The agony of defeat was especially painful when the Spanish Fork High basketball team met the Nebo School Board recently.
The team had been invited to play a preseason game with a Hawaiian team it played in Spanish Fork two years ago. Spanish Fork team members would need to pay for air fare to Hawaii and for food, but lodging would be provided by Hawaiian players.The school board rejected the idea even after being assured the players would raise funds to cover their costs. Board members voted the proposal down because of the amount of school that players would miss, indirect costs to the district and fear of setting a precedent for other teams wanting out-of-state travel.
"If we allow you to go, every athletic team in the district could go, `Oh ho, we have a chance now,' " board member Bonnie Palmer said at this month's board meeting.
The board allows non-athletic teams, whose requests it has approved, to travel to other states for conventions, tours and competitions, but a few years ago it stopped approving such trips for sports teams.
"I don't know what gives one group preference over another," said Mike Gardner, Spanish Fork High coach. "This is a great opportunity that has presented itself that doesn't come every year. It's something we have not gone out and sought. It has come to us."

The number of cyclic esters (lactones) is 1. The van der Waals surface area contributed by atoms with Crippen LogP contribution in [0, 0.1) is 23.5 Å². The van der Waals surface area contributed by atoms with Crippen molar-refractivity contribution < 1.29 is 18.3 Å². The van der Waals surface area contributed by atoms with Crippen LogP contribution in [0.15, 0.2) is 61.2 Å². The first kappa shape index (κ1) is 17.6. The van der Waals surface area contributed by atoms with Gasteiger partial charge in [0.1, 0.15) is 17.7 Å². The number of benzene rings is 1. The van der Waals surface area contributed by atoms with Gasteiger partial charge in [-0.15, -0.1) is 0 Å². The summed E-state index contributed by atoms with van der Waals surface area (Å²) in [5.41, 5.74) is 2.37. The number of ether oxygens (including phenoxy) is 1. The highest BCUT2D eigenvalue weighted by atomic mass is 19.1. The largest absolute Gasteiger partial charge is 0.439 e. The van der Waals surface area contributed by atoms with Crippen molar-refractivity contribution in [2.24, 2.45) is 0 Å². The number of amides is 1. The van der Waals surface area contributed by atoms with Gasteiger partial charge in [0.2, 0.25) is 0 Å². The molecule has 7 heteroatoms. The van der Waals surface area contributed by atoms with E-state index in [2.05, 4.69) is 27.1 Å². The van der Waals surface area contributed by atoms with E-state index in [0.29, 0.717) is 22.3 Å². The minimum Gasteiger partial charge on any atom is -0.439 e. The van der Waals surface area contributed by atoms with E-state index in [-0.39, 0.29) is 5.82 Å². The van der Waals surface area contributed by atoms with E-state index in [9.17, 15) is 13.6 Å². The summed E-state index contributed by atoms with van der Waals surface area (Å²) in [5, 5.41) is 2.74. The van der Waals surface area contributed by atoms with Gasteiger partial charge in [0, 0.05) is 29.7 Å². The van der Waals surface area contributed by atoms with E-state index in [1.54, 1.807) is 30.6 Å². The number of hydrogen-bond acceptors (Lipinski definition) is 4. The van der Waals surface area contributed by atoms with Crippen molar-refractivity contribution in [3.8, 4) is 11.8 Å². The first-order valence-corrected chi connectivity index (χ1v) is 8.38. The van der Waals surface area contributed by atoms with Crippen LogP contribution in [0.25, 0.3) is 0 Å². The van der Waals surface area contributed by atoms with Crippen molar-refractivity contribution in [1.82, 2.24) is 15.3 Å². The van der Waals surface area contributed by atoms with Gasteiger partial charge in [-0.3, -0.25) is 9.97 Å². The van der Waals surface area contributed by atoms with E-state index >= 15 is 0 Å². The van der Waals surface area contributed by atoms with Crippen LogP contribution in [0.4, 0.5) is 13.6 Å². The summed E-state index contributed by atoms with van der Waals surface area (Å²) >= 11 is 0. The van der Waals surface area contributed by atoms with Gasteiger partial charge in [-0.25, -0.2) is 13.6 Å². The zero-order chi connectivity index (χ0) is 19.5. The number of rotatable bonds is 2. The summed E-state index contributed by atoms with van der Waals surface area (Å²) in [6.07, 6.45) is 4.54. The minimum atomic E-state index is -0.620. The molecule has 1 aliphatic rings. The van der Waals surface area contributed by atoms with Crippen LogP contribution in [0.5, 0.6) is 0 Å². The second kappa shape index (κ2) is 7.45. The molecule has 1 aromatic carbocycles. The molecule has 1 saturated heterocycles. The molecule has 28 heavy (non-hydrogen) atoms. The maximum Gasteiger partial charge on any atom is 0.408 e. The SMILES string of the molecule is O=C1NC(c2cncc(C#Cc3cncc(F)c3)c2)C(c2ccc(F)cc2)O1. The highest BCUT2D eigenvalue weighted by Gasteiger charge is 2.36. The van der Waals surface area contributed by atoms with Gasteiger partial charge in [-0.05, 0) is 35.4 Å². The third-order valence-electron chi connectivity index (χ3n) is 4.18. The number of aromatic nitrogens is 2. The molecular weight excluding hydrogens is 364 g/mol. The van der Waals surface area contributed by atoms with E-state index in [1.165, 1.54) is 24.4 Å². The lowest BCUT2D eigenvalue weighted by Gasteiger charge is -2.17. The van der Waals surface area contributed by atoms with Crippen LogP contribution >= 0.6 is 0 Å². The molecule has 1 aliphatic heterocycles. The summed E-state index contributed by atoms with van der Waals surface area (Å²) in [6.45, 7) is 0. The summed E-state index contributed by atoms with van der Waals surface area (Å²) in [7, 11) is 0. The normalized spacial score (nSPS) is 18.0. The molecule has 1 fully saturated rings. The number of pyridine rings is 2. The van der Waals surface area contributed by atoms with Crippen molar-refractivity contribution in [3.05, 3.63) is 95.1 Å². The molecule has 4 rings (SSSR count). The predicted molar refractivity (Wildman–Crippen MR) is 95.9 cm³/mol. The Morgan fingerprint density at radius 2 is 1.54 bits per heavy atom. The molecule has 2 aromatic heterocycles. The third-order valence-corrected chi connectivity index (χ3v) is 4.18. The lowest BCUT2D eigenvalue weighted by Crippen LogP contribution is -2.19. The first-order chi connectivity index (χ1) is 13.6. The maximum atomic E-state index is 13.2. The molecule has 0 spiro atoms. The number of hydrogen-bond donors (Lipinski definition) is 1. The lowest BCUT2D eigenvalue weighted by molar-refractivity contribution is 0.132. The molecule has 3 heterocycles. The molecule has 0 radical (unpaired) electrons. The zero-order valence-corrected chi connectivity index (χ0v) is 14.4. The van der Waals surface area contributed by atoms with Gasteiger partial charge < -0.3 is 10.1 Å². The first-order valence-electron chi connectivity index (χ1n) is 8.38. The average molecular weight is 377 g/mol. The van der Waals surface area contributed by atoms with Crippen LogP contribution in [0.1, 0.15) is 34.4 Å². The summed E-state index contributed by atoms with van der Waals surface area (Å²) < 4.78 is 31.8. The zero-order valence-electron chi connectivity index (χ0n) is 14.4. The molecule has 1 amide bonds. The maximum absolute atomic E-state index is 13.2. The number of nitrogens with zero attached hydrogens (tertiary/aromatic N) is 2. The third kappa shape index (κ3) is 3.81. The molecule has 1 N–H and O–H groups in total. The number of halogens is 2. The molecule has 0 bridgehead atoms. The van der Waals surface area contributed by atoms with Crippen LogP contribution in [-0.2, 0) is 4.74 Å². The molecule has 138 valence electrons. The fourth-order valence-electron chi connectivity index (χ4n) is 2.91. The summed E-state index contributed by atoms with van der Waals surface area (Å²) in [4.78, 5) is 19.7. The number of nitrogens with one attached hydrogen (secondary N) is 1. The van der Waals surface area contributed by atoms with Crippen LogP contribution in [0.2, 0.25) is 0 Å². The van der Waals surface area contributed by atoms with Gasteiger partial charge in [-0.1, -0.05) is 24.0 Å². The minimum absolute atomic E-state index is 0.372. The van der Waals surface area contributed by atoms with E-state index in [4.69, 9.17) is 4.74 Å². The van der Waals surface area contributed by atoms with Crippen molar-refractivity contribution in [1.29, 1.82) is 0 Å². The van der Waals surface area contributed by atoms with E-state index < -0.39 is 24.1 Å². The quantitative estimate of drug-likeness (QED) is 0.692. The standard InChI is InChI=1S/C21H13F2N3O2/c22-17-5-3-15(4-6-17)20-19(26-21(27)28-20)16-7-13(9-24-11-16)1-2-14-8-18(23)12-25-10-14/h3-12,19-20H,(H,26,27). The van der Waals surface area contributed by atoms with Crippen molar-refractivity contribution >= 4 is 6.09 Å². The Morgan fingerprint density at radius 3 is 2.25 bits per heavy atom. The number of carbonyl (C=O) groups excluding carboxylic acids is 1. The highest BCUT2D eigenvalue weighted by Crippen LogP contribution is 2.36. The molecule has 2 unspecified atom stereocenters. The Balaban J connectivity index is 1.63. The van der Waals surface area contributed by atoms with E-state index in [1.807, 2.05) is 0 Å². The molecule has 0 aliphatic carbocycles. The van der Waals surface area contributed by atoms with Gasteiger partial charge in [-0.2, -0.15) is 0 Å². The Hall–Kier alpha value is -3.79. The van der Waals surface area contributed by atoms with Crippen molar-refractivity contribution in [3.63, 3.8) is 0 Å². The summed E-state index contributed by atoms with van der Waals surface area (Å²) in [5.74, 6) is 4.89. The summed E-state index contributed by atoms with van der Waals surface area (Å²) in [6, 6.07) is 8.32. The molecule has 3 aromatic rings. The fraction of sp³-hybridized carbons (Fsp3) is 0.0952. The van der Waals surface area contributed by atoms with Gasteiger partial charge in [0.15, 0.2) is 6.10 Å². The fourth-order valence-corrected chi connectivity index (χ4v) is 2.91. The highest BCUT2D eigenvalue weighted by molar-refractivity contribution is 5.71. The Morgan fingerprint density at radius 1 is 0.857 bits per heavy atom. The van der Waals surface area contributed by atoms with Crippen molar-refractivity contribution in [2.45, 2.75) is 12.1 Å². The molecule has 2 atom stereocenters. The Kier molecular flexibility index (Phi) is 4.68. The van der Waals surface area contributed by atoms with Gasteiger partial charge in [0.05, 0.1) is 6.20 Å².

Gardner said each of the 12 boys invited to Hawaii would need about $400. The money could be raised with summer jobs and group-sponsored events such as fund-raising breakfasts, sports competitions and work projects.
His comments were in response to a query from Palmer on whether funds would be raised with service projects or by "begging" from the business community.
"In a city this size, $400 is a lot of money," Palmer said. "The business community is always being asked to sponsor some trip, like the cloggers just recently."
School board member Bill White was concerned the trip would require the district to take out additional insurance but was told the liability involved with a trip to Hawaii was the same as that of travel to any other state.
Board members debated the value of travel as an educational tool but finally decided that setting the precedent could be too expensive in tight economic times. With four members present, the first meeting ended in a 2-2 vote. The board held a special meeting last week, and the team's request was voted down 3-2.